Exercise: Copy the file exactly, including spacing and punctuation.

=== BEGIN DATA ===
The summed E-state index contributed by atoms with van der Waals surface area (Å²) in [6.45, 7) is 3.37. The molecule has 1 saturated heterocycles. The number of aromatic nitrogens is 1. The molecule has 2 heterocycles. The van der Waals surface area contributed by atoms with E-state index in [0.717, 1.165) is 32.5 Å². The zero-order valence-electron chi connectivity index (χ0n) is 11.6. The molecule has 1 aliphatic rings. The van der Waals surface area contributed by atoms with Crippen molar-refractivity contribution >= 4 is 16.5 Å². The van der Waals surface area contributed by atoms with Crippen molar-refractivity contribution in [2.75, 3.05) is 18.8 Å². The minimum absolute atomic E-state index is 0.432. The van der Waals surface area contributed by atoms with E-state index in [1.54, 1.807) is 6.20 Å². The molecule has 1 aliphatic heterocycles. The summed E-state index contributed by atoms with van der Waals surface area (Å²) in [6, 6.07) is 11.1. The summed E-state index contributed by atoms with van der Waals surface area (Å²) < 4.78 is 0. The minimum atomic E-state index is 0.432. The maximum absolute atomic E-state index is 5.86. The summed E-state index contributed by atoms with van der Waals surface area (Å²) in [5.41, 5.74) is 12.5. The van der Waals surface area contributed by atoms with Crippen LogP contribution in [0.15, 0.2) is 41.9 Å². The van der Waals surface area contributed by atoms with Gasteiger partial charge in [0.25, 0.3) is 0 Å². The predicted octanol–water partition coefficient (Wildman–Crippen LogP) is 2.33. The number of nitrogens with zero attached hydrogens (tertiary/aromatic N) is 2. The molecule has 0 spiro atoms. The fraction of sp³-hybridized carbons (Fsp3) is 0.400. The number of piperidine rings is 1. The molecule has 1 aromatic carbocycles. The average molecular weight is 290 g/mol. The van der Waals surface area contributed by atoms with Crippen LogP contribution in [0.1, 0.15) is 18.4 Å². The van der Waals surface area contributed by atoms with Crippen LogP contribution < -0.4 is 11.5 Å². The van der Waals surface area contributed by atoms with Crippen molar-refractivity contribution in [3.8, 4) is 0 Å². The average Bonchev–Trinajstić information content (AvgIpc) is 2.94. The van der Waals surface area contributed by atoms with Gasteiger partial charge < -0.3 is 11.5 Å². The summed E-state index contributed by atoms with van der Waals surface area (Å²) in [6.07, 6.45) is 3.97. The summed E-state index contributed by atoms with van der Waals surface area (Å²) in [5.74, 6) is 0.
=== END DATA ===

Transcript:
The summed E-state index contributed by atoms with van der Waals surface area (Å²) in [6.45, 7) is 3.37. The molecule has 1 saturated heterocycles. The number of aromatic nitrogens is 1. The molecule has 2 heterocycles. The van der Waals surface area contributed by atoms with E-state index in [0.717, 1.165) is 32.5 Å². The zero-order valence-electron chi connectivity index (χ0n) is 11.6. The molecule has 1 aliphatic rings. The van der Waals surface area contributed by atoms with Crippen molar-refractivity contribution >= 4 is 16.5 Å². The van der Waals surface area contributed by atoms with Crippen molar-refractivity contribution in [2.75, 3.05) is 18.8 Å². The minimum absolute atomic E-state index is 0.432. The van der Waals surface area contributed by atoms with E-state index in [1.54, 1.807) is 6.20 Å². The molecule has 1 aliphatic heterocycles. The summed E-state index contributed by atoms with van der Waals surface area (Å²) in [6, 6.07) is 11.1. The summed E-state index contributed by atoms with van der Waals surface area (Å²) < 4.78 is 0. The minimum atomic E-state index is 0.432. The maximum absolute atomic E-state index is 5.86. The summed E-state index contributed by atoms with van der Waals surface area (Å²) in [5.41, 5.74) is 12.5. The van der Waals surface area contributed by atoms with Crippen LogP contribution in [0.15, 0.2) is 41.9 Å². The van der Waals surface area contributed by atoms with Gasteiger partial charge in [0.25, 0.3) is 0 Å². The predicted octanol–water partition coefficient (Wildman–Crippen LogP) is 2.33. The number of nitrogens with zero attached hydrogens (tertiary/aromatic N) is 2. The molecule has 0 spiro atoms. The fraction of sp³-hybridized carbons (Fsp3) is 0.400. The number of piperidine rings is 1. The molecule has 1 aromatic carbocycles. The average molecular weight is 290 g/mol. The van der Waals surface area contributed by atoms with Crippen LogP contribution in [0.1, 0.15) is 18.4 Å². The van der Waals surface area contributed by atoms with Crippen LogP contribution < -0.4 is 11.5 Å². The van der Waals surface area contributed by atoms with Crippen molar-refractivity contribution in [3.8, 4) is 0 Å². The average Bonchev–Trinajstić information content (AvgIpc) is 2.94. The van der Waals surface area contributed by atoms with Gasteiger partial charge < -0.3 is 11.5 Å². The summed E-state index contributed by atoms with van der Waals surface area (Å²) in [6.07, 6.45) is 3.97. The summed E-state index contributed by atoms with van der Waals surface area (Å²) in [5.74, 6) is 0.